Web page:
A Victoria police officer who won a human-rights complaint against the force says "on the ground" experience led him to support drug legalization – and he says he doesn't think he's alone on the force.
Constable David Bratzer was awarded $20,000 last week after the B.C. Human Rights Tribunal ruled the Victoria Police Department violated his rights by preventing him from advocating for legalization. A civil-liberties group describes the ruling as precedent-setting.
Constable Bratzer filed the complaint after the force barred him from participating in the group Law Enforcement Against Prohibition, which advocates for regulated legalization of illicit drugs. He was also banned from speaking at a panel discussing harm reduction in Victoria.
Constable Bratzer said he formed his views on legalization after joining in the force in 2007 and noticing repeat arrests of addicts. He said he thinks many officers across forces hold similar beliefs.
"Police officers have valuable, on the ground experience when it comes to difficult issues that society grapples with and the tribunal recognized that," he said in an interview.
"There's lots of officers who do question this issue, but I think a lot of those same officers looked at what I was going through and the experiences I had and the effects on my career and said to themselves, I don't want that to happen to me."
The human-rights tribunal concluded that by restricting Constable Brazter's off-duty activity as a drug-policy reform advocate, the Victoria Police Department was discriminating on the basis of political belief. The 86-page decision was released on April 20, the same day plans for Canada-wide legalization were announced.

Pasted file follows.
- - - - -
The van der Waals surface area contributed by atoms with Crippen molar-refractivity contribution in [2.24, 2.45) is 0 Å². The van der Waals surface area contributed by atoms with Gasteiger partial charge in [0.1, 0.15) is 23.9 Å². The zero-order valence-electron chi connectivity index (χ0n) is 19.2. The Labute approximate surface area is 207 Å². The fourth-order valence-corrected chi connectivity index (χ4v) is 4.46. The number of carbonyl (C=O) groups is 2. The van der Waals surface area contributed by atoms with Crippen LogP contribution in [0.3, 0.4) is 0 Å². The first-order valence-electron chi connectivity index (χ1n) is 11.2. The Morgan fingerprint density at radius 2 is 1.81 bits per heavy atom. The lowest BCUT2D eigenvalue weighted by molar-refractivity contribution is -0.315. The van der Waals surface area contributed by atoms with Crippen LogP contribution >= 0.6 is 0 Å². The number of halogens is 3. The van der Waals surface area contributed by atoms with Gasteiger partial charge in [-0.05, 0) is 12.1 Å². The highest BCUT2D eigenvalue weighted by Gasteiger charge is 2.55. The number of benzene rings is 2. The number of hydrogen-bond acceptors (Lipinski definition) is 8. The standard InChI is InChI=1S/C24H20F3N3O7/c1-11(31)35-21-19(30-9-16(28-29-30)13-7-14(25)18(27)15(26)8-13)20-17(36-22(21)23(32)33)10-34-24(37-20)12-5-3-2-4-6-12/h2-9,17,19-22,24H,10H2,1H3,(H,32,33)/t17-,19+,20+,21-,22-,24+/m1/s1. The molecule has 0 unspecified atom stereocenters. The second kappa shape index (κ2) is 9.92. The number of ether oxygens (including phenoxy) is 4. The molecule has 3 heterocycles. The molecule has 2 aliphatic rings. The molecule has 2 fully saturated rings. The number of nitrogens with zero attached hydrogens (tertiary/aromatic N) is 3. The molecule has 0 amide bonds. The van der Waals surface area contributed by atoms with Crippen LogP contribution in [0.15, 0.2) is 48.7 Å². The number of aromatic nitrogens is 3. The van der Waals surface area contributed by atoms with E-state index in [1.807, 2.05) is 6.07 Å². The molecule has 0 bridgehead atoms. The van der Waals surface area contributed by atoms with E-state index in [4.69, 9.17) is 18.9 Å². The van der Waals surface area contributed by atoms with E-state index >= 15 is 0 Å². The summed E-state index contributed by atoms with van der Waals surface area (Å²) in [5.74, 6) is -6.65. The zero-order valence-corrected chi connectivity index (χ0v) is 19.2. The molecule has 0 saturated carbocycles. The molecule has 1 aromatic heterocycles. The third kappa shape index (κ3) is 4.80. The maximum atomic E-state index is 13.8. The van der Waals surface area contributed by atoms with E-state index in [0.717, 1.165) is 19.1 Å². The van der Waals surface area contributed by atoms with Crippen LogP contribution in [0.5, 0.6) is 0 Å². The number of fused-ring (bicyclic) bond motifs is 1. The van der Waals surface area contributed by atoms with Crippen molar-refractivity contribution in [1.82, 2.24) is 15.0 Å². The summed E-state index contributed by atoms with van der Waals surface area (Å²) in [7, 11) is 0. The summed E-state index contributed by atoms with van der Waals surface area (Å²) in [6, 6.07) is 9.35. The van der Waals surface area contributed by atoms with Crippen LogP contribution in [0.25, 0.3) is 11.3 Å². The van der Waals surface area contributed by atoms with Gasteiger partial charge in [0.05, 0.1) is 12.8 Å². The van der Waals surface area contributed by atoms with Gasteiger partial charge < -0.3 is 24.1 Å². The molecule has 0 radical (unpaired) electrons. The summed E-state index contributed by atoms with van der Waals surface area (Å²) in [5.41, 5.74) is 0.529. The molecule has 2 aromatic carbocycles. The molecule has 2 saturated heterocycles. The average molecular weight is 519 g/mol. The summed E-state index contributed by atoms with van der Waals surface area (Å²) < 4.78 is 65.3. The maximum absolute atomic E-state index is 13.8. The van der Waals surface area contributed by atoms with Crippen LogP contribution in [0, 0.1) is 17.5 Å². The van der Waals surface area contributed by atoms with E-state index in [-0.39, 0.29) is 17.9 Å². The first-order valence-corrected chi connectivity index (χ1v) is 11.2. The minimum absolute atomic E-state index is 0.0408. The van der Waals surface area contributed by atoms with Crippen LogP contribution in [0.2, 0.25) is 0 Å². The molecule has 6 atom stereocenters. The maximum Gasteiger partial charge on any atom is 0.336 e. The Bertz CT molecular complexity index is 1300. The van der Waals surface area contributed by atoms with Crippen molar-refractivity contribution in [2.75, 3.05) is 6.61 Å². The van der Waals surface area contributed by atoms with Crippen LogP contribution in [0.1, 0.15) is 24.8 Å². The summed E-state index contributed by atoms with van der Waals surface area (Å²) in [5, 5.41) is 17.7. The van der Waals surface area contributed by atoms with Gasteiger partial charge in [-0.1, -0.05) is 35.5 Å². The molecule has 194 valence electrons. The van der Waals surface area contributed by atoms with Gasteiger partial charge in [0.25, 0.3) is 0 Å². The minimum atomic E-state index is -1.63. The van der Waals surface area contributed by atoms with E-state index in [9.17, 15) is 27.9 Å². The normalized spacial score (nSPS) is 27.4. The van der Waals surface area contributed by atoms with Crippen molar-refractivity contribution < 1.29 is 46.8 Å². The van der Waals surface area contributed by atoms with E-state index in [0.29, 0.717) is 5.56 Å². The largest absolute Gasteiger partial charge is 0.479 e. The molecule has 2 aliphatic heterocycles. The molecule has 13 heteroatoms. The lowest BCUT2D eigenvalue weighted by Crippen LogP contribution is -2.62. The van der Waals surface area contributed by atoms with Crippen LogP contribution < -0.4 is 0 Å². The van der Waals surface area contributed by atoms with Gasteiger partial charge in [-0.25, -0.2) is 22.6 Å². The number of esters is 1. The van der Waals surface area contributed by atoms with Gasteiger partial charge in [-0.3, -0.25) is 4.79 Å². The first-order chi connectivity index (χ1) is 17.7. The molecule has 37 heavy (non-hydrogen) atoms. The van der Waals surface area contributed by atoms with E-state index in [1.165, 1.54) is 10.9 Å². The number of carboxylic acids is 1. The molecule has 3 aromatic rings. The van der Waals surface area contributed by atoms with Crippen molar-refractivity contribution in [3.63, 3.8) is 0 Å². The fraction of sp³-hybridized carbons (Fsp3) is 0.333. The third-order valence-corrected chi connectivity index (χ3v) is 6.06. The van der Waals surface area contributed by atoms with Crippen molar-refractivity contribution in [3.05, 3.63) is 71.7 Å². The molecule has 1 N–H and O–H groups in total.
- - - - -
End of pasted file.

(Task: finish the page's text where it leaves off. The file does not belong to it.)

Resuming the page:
Micheal Vonn, policy director of the B.C. Civil Liberties Association, said the case clarified when a person's individual right to political participation crosses the line into breaching duty of loyalty to an employer.
"Broad-based, non-evidence-based concerns, are not enough to ground the employer's right to curtail your public speech in relation to a political view," Ms. Vonn said.
She said instances in which an employee does not speak up for political beliefs off-duty are common. An example, she said, is government employees who wish to advocate off-duty for changes to environmental regulation but are reluctant to do so.
"It's critical to understand that you are not undermining the law by advocating, legally advocating, for change in the law."
Legally, employees are allowed to advocate off-duty for their political beliefs, she said, and added that in Constable Bratzer's case, he was careful not to compromise his employer with his political actions.
Darby Beck, the chief operating officer of Law Enforcement Against Prohibition, the group that Constable Bratzer wanted to participate in, said thousands of its members, primarily in the United States, have law-enforcement backgrounds and a handful, between five and 10, are active-duty officers.
"This sets a standard that more officers will be able to come forward and talk about what they believe in," she said.
The force issued a statement that said it accepted the decision.
"From the [Victoria Police Department's] perspective, we are pleased that the tribunal recognized our good faith efforts," said acting Chief Constable Del Manak in a statement.
"It is important to accept this decision, learn what we can from it, and move forward as an institution."